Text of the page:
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Officials from one school also said that their institution would turn down a gift that came with restrictions that they believe would be too restrictive or would not contribute to the mission of the institution. Nine of the ten schools we visited utilize gift agreements that include standard terms giving the schools flexibility to modify restrictions when the endowed funds become unusable under the original restrictions. Schools can also negotiate restrictions with donors or their descendants after the gift has been made.
On rare occasions schools may go to court to ask for changes to endowment restrictions.
Officials how to buy a research paper told us that because the university does not always receive applications from qualified students from Birmingham, the endowment would sometimes go unused. Howard officials asked the donor to broaden the restriction to include all Alabama students, how to buy a research paper and the donor agreed. However, the fund eventually earned more than could possibly be distributed for this purpose, so the school took legal action to loosen the restriction so that income from the fund could be used for students in all of its dormitories. Not all restrictions are the result of donor intent. As noted previously, when institutions turn nonendowment funds into quasi-endowment funds, they may also restrict the funds to a particular purpose, though the institution is not legally bound by such a self-designated restriction.
For example, Berea College has a policy of designating all bequests to the college as quasi-endowment funds restricted for financial aid. Officials we spoke to said that the way that endowment funds are restricted governs how those funds are used once they are distributed from the endowment. School officials said that they generally consider all spending to be education-related because it furthers the educational mission of the institution. To the extent that endowment funds are distributed for purposes that are not directly related to financial aid, those funds may still provide benefits to students by improving education quality for a given cost of attendance.
An endowment made for a faculty position, for example, means that students receive the teaching and other benefits that the new faculty member provides, but a portion of their tuition and fees does not have to go to pay additional tuition and fees for that person. Among the schools we visited where data were available, the percentage of funds specifically restricted for financial aid — and the distributions for financial aid from those funds — varied substantially.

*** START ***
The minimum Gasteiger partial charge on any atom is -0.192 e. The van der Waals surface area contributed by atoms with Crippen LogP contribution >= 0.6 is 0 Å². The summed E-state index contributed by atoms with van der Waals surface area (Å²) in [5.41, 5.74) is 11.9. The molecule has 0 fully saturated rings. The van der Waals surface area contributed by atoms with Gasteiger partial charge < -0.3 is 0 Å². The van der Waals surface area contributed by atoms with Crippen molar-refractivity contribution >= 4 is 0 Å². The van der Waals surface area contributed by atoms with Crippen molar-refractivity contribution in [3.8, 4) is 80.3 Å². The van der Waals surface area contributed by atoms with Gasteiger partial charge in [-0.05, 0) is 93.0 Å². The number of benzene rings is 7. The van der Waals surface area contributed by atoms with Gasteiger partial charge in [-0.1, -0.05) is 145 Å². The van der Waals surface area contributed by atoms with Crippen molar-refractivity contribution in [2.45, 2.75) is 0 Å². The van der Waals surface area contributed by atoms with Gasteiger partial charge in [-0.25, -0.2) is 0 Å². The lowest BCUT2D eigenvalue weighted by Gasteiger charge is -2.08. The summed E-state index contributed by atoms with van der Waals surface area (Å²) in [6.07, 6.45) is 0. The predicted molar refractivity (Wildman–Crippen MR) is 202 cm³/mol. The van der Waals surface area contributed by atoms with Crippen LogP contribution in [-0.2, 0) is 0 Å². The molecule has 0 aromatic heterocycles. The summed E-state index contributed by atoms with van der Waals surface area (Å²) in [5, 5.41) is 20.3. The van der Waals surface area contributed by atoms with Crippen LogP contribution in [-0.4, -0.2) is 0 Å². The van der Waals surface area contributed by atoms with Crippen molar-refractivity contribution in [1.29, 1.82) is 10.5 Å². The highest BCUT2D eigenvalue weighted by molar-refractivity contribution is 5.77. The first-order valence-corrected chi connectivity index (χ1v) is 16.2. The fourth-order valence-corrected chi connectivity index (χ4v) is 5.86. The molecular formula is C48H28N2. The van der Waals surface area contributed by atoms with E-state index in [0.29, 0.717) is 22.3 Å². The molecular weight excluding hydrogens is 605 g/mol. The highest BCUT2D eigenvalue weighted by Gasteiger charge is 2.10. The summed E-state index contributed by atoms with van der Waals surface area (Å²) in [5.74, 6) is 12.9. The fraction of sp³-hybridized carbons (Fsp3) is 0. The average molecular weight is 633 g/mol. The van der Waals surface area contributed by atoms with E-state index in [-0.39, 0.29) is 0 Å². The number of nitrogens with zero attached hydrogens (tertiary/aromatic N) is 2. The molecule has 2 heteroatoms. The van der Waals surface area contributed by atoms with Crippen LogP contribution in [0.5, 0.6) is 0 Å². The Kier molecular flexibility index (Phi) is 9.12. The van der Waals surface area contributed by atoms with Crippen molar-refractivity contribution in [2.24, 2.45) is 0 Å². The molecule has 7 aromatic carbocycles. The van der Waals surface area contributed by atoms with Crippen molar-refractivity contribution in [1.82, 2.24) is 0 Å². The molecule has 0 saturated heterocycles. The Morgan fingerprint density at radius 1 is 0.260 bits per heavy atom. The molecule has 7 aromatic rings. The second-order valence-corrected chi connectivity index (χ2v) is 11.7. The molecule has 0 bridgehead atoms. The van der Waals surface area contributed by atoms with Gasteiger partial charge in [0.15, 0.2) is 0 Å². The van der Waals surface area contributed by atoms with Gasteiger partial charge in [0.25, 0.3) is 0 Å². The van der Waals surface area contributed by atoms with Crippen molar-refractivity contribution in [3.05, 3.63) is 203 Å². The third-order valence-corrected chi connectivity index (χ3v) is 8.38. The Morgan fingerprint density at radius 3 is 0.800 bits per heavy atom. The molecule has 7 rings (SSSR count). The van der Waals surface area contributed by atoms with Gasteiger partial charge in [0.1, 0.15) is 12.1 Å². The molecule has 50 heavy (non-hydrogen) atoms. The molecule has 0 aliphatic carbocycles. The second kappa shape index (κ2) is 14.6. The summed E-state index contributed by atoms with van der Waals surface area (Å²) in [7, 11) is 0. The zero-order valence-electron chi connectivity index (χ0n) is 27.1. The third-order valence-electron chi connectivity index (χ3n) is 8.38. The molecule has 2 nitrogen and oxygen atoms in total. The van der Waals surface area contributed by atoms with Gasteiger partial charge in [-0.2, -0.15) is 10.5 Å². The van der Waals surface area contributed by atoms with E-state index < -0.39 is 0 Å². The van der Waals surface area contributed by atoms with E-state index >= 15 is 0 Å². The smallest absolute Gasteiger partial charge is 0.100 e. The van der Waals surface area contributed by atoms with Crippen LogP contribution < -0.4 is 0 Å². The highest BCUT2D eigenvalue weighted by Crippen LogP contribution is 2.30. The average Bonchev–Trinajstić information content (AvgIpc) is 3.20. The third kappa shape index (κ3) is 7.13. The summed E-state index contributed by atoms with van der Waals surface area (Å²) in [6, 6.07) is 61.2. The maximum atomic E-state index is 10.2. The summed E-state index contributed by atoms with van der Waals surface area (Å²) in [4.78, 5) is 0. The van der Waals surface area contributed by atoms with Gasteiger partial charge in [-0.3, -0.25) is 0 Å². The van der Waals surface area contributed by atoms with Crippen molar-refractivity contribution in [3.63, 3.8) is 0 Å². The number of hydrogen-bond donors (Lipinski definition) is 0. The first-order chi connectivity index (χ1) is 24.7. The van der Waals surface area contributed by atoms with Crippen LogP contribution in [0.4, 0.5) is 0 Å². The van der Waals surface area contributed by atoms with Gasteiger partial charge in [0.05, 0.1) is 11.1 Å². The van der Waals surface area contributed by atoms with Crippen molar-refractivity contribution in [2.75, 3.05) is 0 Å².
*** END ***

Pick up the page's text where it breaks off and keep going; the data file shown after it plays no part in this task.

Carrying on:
For example, funds restricted for financial aid ranged from about 12 percent to about 68 percent of endowment assets at case-study schools in 2009.
The distributions from such funds were as high as about 73 percent of endowment distributions at one school and about 51 percent of distributions at another school in 2009.
At several of the other schools we visited, distributions from funds restricted to financial aid were a smaller component of endowment distributions — between 10 and 23 percent at five of our case-study schools in 2009.
The Department of Education does not collect information from all schools about endowment distributions, so we developed information on such distributions from our case-study schools. Officials at the schools we visited told us that two important considerations went into their policies governing endowment distributions. First, they said that they need to protect the purchasing power of the endowments so that both students today and students in the future can benefit from the endowment. They said that they are careful not to distribute more from the endowment, over time, than the investment returns they realize, minus inflation and management fees. Second, officials said that they need to avoid large fluctuations in distributions from year to year. One official said, for example, that the school could not tell academic departments to lay off personnel one year and hire them back the next, or tell the financial aid office to reduce scholarship funds for students partway through their undergraduate years. At the schools we visited, officials created mechanisms to smooth the effects of market fluctuations and ensure a reliable stream of funding for the units within the institution that use endowment funds. At another school, the policy averages market values for each quarter of the prior 3 years to further smooth market fluctuations. At another school, officials calculate a percentage increase in endowment distributions based on the higher education inflation rate over the prior 10 years. Officials at the schools we visited noted that these policies and 20 Case-study schools used different terminology to describe financial aid. For example, in response to the decline in endowment market values that came with the current economic downturn, several schools have increased their endowment distribution rate. Another school has changed its smoothing formula to include a slightly lower distribution rate and a 60-month average of market values instead of a 36-month average. For budgeting purposes, schools determine their target distribution rate and the distribution amounts that their distribution formula or policy dictates for the coming year, but officials told us that they may not accurately predict how the market value of the endowment will change during the year.